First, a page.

Above & Beyond: Cornwell’s Folly

Above & Beyond: Cornwell’s Folly

A half-baked excuse for an airplane, cobbled together in 1948, spent its entire life eroding in a Colorado desert. (Norm Hill)
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Ralph reached for his welding hood. “A lot of folks thought he was, but he loaded bombs.”

“He was a pilot, Ralph! Everybody knows that!”

“He was in North Africa with Doolittle. I was in North Africa with Patton. I know what Ed Cornwell did during the war.”

Ralph pulled his helmet down—my cue to leave.

John Dugan, who knew everything about wood, ran the lumber yard. He was a dour old guy, but tolerant. I played baseball with his kid, Tommy, who had a big butt and could hit a half a mile. I found out from Tommy that his dad was helping Cornwell with his airplane. I had to get in on that.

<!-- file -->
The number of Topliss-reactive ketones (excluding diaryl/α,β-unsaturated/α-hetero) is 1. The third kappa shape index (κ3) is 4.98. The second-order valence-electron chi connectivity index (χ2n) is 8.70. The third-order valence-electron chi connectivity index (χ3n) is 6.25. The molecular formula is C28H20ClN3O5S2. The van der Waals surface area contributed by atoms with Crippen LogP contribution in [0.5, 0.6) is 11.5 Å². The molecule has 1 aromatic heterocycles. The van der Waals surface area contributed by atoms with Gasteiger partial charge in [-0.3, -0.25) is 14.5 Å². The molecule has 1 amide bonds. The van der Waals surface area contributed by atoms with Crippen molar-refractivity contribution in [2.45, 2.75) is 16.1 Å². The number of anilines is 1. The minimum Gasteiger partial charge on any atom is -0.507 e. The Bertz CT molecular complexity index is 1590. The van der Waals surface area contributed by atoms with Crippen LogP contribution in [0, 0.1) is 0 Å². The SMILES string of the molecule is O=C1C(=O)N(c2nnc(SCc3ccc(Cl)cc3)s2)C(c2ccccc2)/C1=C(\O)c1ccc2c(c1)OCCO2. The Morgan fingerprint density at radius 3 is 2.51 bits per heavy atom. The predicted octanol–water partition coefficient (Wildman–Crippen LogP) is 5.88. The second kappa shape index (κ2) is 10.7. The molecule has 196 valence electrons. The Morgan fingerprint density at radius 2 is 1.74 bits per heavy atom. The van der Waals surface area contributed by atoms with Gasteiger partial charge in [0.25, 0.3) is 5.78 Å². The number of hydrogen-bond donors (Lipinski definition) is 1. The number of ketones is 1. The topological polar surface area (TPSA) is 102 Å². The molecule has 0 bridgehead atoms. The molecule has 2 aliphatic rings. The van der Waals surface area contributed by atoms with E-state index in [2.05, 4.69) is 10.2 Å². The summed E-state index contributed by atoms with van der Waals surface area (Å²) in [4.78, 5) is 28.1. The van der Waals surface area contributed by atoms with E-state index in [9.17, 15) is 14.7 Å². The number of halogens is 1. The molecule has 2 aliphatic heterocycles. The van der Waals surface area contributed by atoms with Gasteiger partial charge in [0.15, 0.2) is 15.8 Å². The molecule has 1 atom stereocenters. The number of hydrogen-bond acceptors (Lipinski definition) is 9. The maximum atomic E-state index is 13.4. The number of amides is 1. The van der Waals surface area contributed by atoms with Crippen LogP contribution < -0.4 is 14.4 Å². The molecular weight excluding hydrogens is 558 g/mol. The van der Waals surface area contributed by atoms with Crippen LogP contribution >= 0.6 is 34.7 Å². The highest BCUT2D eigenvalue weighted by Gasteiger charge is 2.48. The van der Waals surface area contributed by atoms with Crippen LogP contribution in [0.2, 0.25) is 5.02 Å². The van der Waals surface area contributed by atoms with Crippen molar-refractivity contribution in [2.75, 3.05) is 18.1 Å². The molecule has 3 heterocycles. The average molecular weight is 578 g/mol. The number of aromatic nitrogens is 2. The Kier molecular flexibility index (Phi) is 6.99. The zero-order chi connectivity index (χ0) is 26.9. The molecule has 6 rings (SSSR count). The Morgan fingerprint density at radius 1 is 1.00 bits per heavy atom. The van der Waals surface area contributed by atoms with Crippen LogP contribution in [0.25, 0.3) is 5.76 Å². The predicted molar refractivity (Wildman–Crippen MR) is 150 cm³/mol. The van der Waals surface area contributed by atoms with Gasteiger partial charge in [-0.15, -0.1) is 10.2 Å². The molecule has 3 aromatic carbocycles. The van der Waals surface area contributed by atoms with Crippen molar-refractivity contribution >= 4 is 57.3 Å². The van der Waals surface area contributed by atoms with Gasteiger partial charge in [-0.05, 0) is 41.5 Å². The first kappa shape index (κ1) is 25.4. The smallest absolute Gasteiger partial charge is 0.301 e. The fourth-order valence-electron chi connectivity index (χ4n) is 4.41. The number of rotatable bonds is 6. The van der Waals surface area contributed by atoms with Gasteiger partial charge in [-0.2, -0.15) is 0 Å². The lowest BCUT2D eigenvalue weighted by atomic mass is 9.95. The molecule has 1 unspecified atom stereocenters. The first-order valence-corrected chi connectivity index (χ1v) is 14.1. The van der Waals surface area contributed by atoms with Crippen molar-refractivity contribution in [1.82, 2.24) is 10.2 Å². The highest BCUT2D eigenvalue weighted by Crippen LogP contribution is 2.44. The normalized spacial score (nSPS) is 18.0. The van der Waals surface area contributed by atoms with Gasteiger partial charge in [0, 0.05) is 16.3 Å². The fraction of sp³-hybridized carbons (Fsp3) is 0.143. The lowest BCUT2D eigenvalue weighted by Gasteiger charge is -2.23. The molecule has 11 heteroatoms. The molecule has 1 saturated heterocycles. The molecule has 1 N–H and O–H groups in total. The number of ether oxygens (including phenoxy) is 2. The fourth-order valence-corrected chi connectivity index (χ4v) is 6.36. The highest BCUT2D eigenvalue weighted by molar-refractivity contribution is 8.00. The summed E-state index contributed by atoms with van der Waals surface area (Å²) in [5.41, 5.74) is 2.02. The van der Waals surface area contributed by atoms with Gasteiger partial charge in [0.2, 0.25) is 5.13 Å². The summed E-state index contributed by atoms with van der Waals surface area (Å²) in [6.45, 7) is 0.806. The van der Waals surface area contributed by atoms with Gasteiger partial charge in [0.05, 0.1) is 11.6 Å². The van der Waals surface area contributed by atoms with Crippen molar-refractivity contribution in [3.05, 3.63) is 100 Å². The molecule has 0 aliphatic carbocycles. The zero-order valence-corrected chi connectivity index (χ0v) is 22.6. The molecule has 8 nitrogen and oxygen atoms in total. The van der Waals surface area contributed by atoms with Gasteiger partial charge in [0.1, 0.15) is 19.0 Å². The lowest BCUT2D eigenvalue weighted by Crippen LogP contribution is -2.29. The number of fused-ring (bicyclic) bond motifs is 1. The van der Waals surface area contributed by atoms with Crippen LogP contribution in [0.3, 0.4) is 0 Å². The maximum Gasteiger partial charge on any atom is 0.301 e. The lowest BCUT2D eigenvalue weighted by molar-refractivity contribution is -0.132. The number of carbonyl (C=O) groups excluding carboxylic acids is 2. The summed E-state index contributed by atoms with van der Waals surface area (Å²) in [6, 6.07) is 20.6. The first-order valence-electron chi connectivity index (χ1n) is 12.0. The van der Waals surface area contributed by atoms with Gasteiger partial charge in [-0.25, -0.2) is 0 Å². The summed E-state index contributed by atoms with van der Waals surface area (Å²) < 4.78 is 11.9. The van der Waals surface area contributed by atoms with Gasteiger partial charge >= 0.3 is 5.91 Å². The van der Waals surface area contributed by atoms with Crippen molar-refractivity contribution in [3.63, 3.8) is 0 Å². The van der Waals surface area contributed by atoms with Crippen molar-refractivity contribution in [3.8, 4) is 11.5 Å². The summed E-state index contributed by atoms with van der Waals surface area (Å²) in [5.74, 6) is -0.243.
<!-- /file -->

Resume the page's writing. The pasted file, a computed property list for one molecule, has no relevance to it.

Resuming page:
We stood under the overhang, watching the construction. Old John and Ed were gluing the wing spars. It was a big operation.

“Where’s the propeller?” I asked.

Ed, a muscular blond who looked like Joe Palooka, glowered at me. “That’s none of your affair, Squee,” he snapped. Apparently he took me for one of his skeptics.

“Okay. I was just asking.”

Old John explained. “Ed’s whittling it out himself.”

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